A new campus pro-Israel organization called J Street U is currently applying for COSO recognition. This campus inter-faith group will promote an open discourse about the importance of a peaceful, two-state solution in Israel and Palestine. Although the group is openly pro-Israel, it stresses the role of Israel and all other nations in creating peace between all peoples in the Middle East. Still, the general reaction to the title of “pro-Israel” has caused some people to ask whether outwardly supporting Israel only serves to further polarize the debate on the middle east.
The association of “pro-Israel” with “anti-Palestinian” or “anti-Muslim” has always surprised me. At the end of every year, my Hebrew school votes on where to donate its tzedakah money. Tzedakah means” justice” in Hebrew, and each week the school collects money in order to redress the injustices of the world. The first year of the Iraq War, one of my friends suggested that we give to an organization that sent teddy bears to Iraqi children. Our Jewish history teacher, a native Israeli, took the podium and explained that we could not use our money to do this, because Iraqis hated Israel.
Anger seized me. Did she not understand that if we left them without toys, they would certainly come to hate Israel? Did she really believe that Iraqi children, possibly without homes, maybe mourning family members, were more focused on hatred of Israel than their own misery? Even if they were, would that be any reason to deny them compassion? I envisioned a vicious future without teddy bears and full of division—all due to an unwillingness to relinquish prejudice and fear.
In that moment, I was ashamed that I had ever sung Hatikvah (or, “Hope”), the Israeli national anthem, because I had lost hope. I had lost faith that this country could mean anything other than a blind and rigid instinct of self-defense. Our teacher’s statement made clear that a knee-jerk protection of Israel had overcome a commitment to tzedakah and tikkun olam (repairing the world). An intense and irrational instinct had replaced the most important Jewish values—the values that I, as a Jew and a person, hope to struggle for through the rest of my life.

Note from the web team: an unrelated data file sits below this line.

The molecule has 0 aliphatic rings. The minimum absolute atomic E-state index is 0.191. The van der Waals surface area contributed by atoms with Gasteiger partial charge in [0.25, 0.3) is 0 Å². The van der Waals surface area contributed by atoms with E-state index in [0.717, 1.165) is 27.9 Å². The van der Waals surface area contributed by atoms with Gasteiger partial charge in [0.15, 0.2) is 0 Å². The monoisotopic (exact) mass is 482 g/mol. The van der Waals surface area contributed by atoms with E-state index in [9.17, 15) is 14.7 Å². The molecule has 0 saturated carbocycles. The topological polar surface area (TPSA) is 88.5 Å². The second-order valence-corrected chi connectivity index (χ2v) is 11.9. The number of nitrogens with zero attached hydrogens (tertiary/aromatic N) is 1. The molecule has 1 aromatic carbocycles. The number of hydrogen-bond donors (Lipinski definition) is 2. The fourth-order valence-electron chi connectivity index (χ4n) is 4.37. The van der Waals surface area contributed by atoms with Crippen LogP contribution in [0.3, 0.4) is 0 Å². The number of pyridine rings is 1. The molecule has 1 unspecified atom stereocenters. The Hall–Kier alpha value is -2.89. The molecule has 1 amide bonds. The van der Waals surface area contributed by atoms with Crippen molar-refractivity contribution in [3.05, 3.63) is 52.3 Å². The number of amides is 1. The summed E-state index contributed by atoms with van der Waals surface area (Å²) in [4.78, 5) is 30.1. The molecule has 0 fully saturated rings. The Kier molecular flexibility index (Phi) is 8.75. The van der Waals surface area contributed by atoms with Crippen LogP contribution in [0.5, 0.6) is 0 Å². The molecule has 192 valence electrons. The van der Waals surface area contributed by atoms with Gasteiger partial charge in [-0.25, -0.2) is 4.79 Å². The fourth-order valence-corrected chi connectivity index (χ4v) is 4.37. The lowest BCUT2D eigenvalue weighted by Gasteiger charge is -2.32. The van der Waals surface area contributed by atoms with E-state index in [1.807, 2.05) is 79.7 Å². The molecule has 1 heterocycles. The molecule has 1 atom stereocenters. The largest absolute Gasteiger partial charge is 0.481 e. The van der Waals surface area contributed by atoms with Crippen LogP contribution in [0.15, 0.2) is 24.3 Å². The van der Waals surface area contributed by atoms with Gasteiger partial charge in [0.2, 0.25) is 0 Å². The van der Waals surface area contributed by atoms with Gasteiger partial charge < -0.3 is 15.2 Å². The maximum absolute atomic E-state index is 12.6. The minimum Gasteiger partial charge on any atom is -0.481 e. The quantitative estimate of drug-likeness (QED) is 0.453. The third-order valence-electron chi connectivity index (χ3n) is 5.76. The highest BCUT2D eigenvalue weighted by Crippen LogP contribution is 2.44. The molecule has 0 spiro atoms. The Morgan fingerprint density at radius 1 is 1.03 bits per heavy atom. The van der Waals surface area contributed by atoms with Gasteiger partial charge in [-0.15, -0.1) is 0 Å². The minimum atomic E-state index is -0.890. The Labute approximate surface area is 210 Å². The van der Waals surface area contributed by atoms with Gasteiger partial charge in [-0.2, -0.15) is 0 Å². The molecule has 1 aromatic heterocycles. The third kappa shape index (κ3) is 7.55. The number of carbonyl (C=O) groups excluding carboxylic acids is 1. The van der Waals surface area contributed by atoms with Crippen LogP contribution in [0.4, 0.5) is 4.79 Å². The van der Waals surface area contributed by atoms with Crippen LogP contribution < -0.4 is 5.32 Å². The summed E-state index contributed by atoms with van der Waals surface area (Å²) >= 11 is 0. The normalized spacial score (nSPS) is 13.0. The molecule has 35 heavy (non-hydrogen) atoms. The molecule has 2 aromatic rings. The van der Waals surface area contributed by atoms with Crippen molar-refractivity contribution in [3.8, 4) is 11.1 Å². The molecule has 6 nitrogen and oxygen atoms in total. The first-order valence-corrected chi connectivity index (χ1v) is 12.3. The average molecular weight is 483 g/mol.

Both in the classroom and in the global discourse on Israel, we sometimes lose track of these values. It seems that a healthy desire to protect Israel’s existence is often undermined with a fear of “the other”—whether the Palestinian, the Muslim, or anyone who disagrees with Israeli policy. As a result, many people today prefer not to define themselves as “pro-Israel” because the term has come to connote a narrow-minded and insular defense of all Israel’s actions.
I’m accustomed to insularity. I grew up in an area with a very small Jewish minority. Some people told me being Jewish was weird, others worried that I was un-baptized, and someone once asked me if Jews believe in God. People just didn’t have room for Judaism in their worldview. In sophomore year of high school, a rabbi spoke to us as part of our school series on spirituality. Afterwards, I asked my friend what she had thought of the lecture. She shrugged and answered that she hadn’t listened because Judaism wasn’t “her religion.” Just as I had when my teacher spoke against donating toys, I envisioned a future fractured by religious ignorance.
I wish to dedicate myself to preventing such a future. On-campus groups such as Multi-faith Council are a great way to promote interfaith dialogue and understanding, and I have learned much from my participation. While I was looking to take interfaith cooperation beyond discussion, a friend introduced me to J Street U, the campus arm of the political organization J Street. I was thrilled. J Street, which supports a two-state solution, is firmly grounded in the values of social justice and human rights. It offers an opportunity to advocate for humanitarian values and to put interfaith work on the ground by working with Jews and non-Jews to promote peace. Our small, close-knit campus offers a special opportunity for people of different backgrounds and beliefs to work together, and this microcosm will provide useful training for the larger world. Ultimately, I believe that the work of groups such as J Street U will provide a firm foundation for an Israel that I can be proud of.